Experimental Mechanics

, Volume 55, Issue 1, pp 177–200 | Cite as

Stereo Image Based Motion Measurements in Fluids: Experimental Validation and Application in Friction Extrusion

  • X. Zhao
  • M. A. Sutton
  • H. Zhang
  • X. Deng
  • A. P. Reynolds
  • X. Ke
  • H. W. Schreier


Optical refraction at interfaces is a common issue when viewing a submerged specimen through a transparent window. The distortions that are introduced during such imaging must be minimized when employing stereo-vision systems to make accurate quantitative (a) position, displacement, velocity and strain measurements on structures immersed in fluids via marker tracking and (b) velocity measurements along particle paths in a fluid via particle tracking. In this study, for the first time an optical model with refraction at multiple media interfaces that was developed previously for stereo-vision based measurements in fluids is experimentally validated via (a) motion and strain measurements on an immersed, rotating surface and (b) particle tracking in a fluid. Consistent with the model, the calibration and reconstruction processes are developed and demonstrated experimentally to be effective in removing distortions. To demonstrate the utility of the method for accurate measurements on submerged objects, the authors measured positions and strains on a rotating, rigid surface through stereo-imaging of specific features. Results confirmed that the vision-based method is accurate and repeatable for measuring 3D positions and strains on submerged bodies. The methodology is then applied to the study of extrusion processes. Using a transparent small scale lab model extruder with a highly viscous fluid designed for use with stereo vision measurement systems, the 3D motions of neutrally buoyant spherical particles are measured during the extrusion process and compared to CFD simulation predictions. Results confirm that the dual calibration-stereo imaging approach is more accurate and effective for particle tracking than typical approaches used in such studies.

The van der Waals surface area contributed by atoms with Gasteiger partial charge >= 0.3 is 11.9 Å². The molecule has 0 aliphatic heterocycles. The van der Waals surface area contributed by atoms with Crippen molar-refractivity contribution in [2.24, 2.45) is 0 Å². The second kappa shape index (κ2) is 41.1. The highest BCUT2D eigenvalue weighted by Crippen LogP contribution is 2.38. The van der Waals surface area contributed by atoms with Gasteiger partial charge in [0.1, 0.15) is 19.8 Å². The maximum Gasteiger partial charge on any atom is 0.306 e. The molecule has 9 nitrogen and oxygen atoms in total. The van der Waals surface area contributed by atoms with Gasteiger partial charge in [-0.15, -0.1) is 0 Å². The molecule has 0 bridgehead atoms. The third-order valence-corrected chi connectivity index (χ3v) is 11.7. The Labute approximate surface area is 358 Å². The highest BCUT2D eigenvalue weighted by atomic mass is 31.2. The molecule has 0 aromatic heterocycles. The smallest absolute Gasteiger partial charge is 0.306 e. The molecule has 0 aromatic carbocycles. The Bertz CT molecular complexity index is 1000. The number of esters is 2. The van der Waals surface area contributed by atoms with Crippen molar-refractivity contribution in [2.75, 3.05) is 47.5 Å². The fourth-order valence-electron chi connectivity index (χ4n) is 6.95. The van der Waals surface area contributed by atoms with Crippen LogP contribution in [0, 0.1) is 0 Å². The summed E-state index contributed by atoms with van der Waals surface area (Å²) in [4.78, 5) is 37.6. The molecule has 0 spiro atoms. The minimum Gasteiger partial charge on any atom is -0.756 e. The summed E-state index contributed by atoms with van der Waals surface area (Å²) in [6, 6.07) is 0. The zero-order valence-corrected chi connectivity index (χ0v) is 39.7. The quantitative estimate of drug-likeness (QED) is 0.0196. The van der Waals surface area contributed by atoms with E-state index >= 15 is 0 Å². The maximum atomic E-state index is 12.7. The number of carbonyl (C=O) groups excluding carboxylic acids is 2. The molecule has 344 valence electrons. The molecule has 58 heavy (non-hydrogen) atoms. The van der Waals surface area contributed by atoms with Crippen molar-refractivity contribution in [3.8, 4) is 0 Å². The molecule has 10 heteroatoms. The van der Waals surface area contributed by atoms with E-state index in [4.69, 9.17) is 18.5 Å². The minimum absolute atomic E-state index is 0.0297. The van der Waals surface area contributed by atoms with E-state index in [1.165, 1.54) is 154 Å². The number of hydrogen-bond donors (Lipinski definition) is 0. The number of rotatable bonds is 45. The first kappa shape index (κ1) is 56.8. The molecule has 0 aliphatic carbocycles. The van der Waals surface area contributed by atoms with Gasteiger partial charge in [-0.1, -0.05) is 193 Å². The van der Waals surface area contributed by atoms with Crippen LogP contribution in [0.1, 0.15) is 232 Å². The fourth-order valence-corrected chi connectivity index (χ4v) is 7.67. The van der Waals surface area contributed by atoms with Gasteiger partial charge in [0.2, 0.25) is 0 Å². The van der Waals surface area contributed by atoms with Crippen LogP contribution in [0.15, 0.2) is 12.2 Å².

Submerged objects Refraction model Stereo-vision Marker tracking Motion measurements Particle tracking CFD simulations Friction wire extrusion 



The financial support provided by NASA Consortium Agreement NNX10AN36A and by the National Science Foundation through NSF-CMMI-1266043 is gratefully acknowledged. The financial support of the Department of Mechanical Engineering at the University of South Carolina through TA offerings is also deeply appreciated. The technical support provided by Mr. Daniel Wilhelm and Dr. Wei Tang in this effort is also gratefully acknowledged.


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Copyright information

© Society for Experimental Mechanics 2014

Authors and Affiliations

  • X. Zhao
    • 1
  • M. A. Sutton
    • 1
  • H. Zhang
    • 1
  • X. Deng
    • 1
  • A. P. Reynolds
    • 1
  • X. Ke
    • 2
  • H. W. Schreier
    • 2
  1. 1.Department of Mechanical EngineeringUniversity of South CarolinaColumbiaUSA
  2. 2.Correlated Solutions IncorporatedColumbiaUSA

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